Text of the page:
An Alternative to Evolution: pt 2 (Introduction)

by dhw, Monday, July 09, 2018, 12:26 (160 days ago) @ David Turell

DAVID: You are correct to limit the concept of cellular intelligence. All that is observed is the cells are programmed to act intelligently in their own interest and living activity, nothing more.

Dhw: Yes, it is a hypothesis, no more observable than the hypothesis that your God preprogrammed or dabbled every innovation, lifestyle and natural wonder. But at least the basic premise of intelligence IS observable, through the manner in which organisms adapt, and the manner in which single cells (bacteria) are able to solve new problems.

DAVID: I still disagree. All that is seen is cells react with intelligent responses, which could be programmed.

“Could be” programmed. And “could be” the product of autonomous intelligence. 50/50. That’s good enough for the hypothesis to be taken seriously.

dhw: 3 “Mutations are deleterious.” If you take the word “mutation” to mean change, there is no avoiding the fact that every innovation is a mutation. Once more you are rigidly focused on chance, but if changes were designed (e.g. by your God, or by intelligent cell communities) they would not be deleterious. And Natural Selection simply preserves those that are advantageous. Again, no reason for rejecting evolution.
DAVID: Natural selection is a nebulous tautology, to which you keep scurrying back, to use your terms. Certainly there is natural competition but that does not provide for speciation.
dhw: Of course it doesn’t, and I didn’t say it did! It is non-creative and “simply preserves those [innovations] that are advantageous.” Please stop erecting straw men.
DAVID: Not a straw man. We don't know that it preserves anything. It is circular reasoning.

I keep agreeing that it is circular reasoning, but that is not a reason for rejecting the theory of evolution! Not worth arguing about.

dhw: 7 Endosymbiosis: I don’t understand how two separate organisms can combine into one without each providing new information for the other, but perhaps I’d best leave this to the experts.
DAVID: No new information is added to the total information in living organisms.
dhw: I don’t understand what you and Tony mean by "information", so let me extend the discussion beyond endosymbiosis to ALL organisms Once there was no such thing as organisms with brain, sexual reproduction, liver. So when they first appeared, did they add nothing new to the information available to their predecessors?
DAVID: It is stated that all mutations remove genetic information.

That is not an answer to my question. (See also below)

DAVID: Cells cannot invent without a sense of purpose to understand what is required to be new in the process of development. You are granting the cells the ability of foresight!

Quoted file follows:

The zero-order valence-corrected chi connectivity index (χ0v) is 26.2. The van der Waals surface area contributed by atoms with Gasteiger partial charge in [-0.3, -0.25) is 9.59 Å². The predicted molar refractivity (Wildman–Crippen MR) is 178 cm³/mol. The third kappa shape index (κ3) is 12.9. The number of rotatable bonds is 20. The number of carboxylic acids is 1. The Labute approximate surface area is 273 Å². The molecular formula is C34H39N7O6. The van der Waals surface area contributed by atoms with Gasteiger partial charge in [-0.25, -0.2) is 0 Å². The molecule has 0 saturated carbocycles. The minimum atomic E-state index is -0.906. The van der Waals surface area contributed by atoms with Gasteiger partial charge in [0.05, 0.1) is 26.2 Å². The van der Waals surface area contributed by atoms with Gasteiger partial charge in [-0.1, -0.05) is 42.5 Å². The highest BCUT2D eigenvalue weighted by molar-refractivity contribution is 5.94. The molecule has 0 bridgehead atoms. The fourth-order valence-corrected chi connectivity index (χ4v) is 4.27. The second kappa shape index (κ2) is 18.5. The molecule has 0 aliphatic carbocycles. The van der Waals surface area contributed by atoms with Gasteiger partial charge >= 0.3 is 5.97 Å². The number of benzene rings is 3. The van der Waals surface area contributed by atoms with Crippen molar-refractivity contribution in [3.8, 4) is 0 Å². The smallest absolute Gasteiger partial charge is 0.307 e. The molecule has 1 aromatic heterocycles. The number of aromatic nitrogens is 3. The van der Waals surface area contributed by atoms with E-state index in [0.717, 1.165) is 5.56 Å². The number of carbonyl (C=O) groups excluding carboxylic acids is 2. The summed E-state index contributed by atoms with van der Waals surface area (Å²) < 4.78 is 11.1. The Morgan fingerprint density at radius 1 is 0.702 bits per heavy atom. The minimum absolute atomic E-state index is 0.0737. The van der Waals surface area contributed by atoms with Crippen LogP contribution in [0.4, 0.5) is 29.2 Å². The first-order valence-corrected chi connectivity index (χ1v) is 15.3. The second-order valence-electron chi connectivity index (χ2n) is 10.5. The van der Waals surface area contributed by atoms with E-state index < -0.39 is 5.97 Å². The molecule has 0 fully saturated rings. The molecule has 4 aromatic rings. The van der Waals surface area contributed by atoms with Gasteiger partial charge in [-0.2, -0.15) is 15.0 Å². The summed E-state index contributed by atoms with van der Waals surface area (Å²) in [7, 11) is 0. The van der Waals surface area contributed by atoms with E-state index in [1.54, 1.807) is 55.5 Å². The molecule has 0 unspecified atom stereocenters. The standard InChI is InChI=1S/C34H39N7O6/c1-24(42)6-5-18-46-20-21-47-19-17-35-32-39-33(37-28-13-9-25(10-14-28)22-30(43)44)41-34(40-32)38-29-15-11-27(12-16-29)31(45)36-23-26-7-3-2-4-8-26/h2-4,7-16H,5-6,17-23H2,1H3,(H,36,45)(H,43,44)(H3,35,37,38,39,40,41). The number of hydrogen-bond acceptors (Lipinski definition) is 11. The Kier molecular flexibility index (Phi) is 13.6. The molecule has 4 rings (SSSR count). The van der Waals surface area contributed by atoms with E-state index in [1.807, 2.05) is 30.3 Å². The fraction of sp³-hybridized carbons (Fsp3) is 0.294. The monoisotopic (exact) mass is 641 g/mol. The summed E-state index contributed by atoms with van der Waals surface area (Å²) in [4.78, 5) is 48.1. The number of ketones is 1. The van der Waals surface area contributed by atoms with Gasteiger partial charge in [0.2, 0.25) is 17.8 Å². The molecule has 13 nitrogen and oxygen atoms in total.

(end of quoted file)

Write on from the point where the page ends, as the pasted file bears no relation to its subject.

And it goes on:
dhw: We know that cells can react to different environments by making changes to themselves. And I am suggesting (it’s a hypothesis) that their reactions may even extend to finding new ways of using environmental change to their advantage through changes that go beyond simple adaptation. Not so much foresight as inventiveness, not predicting the changes to their living conditions, but reacting to them inventively – just as we humans do.
DAVID: This again is the itty-bitty steps of Darwinism.

We have long since agreed that Darin’s gradualism and rejection of saltations is wrong (and so did some of his contemporaries). That does not invalidate the theory of common descent. Nor does it invalidate my hypothesis.

dhw: 9 ..You say my hypothesis that organisms themselves may be capable of changing functions advantageously requires proof that the level of available genetic information had INCREASED, was NEW, and NOVEL. I’m afraid you’ll have to explain this to me.I assume you accept that bacteria, trilobites, etc. preceded humans. Are you saying that there has been no increase in genetic information? Nothing new?
DAVID: Mutations generally destroy existing information, which is why I say God programmed everything into the beginning of life. When He dabbled it was not to increase information.
dhw: Firstly, mutation in the sense of “change” doesn’t destroy existing “information” but in my interpretation of the word adds to it when it actually works. But once again I don’t understand your use of “information”.
DAVID: See above. Mutations remove information that once existed in the genome, according to the experts.

You keep harping on about information and sticking rigidly to the specialized use of the word mutation. That is understandable, but you can hardly deny that evolution involves change (another meaning of the word mutation). Please answer the question I asked above: did the first brain not add “information” to that which existed in brainless organisms?

And just to clarify, with regard to your own use of “mutations”, although I am as opposed as you are to the random form being a driving force of evolution, it is worth noting that they are not all harmful and some may be beneficial
https://genetics.thetech.org/about-genetics/mutations-and-disease

QUOTE: Few mutations are bad for you. In fact, some mutations can be beneficial. Over time, genetic mutations create genetic diversity, which keeps populations healthy. Many mutations have no effect at all. These are called silent mutations.
But the mutations we hear about most often are the ones that cause disease.


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